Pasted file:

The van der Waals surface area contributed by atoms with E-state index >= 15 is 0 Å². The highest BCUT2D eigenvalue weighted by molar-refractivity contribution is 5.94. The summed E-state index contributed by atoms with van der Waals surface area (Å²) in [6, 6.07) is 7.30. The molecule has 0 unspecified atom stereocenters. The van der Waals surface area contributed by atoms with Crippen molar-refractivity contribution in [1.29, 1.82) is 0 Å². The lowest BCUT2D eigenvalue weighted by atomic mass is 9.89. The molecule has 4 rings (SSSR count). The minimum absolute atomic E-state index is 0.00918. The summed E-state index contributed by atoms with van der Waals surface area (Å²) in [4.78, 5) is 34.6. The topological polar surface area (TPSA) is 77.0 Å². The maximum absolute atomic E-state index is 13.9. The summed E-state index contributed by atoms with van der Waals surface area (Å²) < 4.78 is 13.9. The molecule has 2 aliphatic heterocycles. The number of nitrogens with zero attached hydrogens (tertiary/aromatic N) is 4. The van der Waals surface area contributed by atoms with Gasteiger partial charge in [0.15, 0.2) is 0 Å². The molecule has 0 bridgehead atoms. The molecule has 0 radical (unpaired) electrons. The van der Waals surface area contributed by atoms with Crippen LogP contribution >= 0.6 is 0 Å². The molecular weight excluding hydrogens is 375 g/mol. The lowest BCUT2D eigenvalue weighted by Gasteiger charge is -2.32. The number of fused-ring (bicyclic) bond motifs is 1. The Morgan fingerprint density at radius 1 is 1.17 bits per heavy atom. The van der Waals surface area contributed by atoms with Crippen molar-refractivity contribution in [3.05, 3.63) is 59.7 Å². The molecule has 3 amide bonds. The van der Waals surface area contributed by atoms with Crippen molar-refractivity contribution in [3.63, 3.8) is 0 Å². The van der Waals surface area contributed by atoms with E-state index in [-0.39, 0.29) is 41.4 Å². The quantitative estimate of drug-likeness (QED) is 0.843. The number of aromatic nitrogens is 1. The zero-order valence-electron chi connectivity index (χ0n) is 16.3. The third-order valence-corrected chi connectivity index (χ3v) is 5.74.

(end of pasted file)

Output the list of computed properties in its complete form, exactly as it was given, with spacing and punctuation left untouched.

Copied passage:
The van der Waals surface area contributed by atoms with E-state index >= 15 is 0 Å². The highest BCUT2D eigenvalue weighted by molar-refractivity contribution is 5.94. The summed E-state index contributed by atoms with van der Waals surface area (Å²) in [6, 6.07) is 7.30. The molecule has 0 unspecified atom stereocenters. The van der Waals surface area contributed by atoms with Crippen molar-refractivity contribution in [1.29, 1.82) is 0 Å². The lowest BCUT2D eigenvalue weighted by atomic mass is 9.89. The molecule has 4 rings (SSSR count). The minimum absolute atomic E-state index is 0.00918. The summed E-state index contributed by atoms with van der Waals surface area (Å²) in [4.78, 5) is 34.6. The topological polar surface area (TPSA) is 77.0 Å². The maximum absolute atomic E-state index is 13.9. The summed E-state index contributed by atoms with van der Waals surface area (Å²) < 4.78 is 13.9. The molecule has 2 aliphatic heterocycles. The number of nitrogens with zero attached hydrogens (tertiary/aromatic N) is 4. The van der Waals surface area contributed by atoms with Gasteiger partial charge in [0.15, 0.2) is 0 Å². The molecule has 0 bridgehead atoms. The molecule has 0 radical (unpaired) electrons. The van der Waals surface area contributed by atoms with Crippen LogP contribution >= 0.6 is 0 Å². The molecular weight excluding hydrogens is 375 g/mol. The lowest BCUT2D eigenvalue weighted by Gasteiger charge is -2.32. The number of fused-ring (bicyclic) bond motifs is 1. The Morgan fingerprint density at radius 1 is 1.17 bits per heavy atom. The van der Waals surface area contributed by atoms with Crippen molar-refractivity contribution in [3.05, 3.63) is 59.7 Å². The molecule has 3 amide bonds. The van der Waals surface area contributed by atoms with Crippen molar-refractivity contribution in [3.63, 3.8) is 0 Å². The van der Waals surface area contributed by atoms with E-state index in [-0.39, 0.29) is 41.4 Å². The quantitative estimate of drug-likeness (QED) is 0.843. The number of aromatic nitrogens is 1. The zero-order valence-electron chi connectivity index (χ0n) is 16.3. The third-order valence-corrected chi connectivity index (χ3v) is 5.74.